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A 0.1 M solution of which salt is most acidic?

(a) Aluminum(III) nitrate $\ce{Al(NO3)3}$;
(b) Magnesium(II) bromide $\ce{MgBr2}$;
(c) Sodium bicarbonate $\ce{NaHCO3}$;
(d) Sodium formate $\ce{NaHCO2}$.

I know that it is either a or b. However, they are both product of a strong acid and a weak base reaction. How do you determine the answer?

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  • $\begingroup$ sorry I made a mistake. I meant MgBr2 $\endgroup$ – Jaehyun Ahn Jan 10 at 4:02
  • $\begingroup$ I've edited you question so that now it's a bit more consistent and makes a bit more sense. Feel free to verify that my edit complies with what's been written where you took the question from; also please pay more attention when asking questions: we are all people and we do make mistakes, but correctly written question is going to be answered quicker and more precisely. $\endgroup$ – andselisk Jan 10 at 5:24
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All alkali metals, and all alkaline earth metals except beryllium, form hydroxides that are stronger bases than what you get with just about any other metal. Magnesium hydroxide is weaker than heavier alkaline earth hydroxides (such as calcium hydroxide), but it still follows that rule. So work from there.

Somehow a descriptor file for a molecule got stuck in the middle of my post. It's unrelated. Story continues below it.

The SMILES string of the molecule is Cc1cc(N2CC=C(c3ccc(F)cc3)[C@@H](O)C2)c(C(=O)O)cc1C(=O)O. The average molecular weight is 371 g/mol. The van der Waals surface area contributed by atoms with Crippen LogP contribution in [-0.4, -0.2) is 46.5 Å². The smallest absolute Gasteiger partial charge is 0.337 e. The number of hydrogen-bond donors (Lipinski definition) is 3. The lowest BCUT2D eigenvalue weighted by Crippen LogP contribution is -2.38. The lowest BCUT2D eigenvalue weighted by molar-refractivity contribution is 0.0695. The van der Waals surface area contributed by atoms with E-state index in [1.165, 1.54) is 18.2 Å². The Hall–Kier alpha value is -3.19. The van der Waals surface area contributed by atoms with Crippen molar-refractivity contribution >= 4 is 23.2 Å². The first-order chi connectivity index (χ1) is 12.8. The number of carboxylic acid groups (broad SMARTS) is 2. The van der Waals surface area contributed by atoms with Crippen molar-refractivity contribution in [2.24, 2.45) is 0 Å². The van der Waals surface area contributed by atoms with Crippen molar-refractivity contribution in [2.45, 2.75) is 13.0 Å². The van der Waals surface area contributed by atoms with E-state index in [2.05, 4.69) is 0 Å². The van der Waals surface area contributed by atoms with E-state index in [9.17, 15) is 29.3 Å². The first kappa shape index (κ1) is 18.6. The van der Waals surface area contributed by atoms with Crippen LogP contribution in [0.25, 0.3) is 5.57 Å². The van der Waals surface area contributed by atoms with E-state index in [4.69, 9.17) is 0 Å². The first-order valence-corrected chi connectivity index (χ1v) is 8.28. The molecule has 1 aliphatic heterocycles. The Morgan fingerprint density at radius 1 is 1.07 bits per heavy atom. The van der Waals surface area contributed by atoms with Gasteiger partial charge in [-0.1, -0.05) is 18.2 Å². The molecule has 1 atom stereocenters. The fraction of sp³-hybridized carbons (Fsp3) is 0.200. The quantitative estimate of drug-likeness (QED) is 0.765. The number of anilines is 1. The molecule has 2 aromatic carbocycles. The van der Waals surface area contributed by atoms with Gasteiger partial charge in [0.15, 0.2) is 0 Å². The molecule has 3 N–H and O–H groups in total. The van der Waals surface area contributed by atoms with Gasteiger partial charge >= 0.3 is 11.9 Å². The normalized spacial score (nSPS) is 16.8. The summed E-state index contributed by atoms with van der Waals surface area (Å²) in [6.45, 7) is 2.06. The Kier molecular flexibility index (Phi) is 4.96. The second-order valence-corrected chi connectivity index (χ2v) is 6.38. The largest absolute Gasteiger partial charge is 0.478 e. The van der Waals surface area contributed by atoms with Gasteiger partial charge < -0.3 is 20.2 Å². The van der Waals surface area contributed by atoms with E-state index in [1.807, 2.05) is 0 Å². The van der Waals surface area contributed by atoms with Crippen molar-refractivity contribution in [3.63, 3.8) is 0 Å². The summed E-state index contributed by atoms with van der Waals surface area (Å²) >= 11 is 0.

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You would check the Ka values of both ions, Aluminum and Magnesium. I found a sheet listing both of them here. Even in this case, the aluminum ion is still a stronger acid.

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    $\begingroup$ a) As the OP decided to change the question, so you might want to rewrite the part of your answer; b) "Aluminum is still a stronger acid": aluminium is a metal, aluminium(III) is probably what you should've written; c) Compound d exists all right, it's sodium formate. $\endgroup$ – andselisk Jan 10 at 5:20

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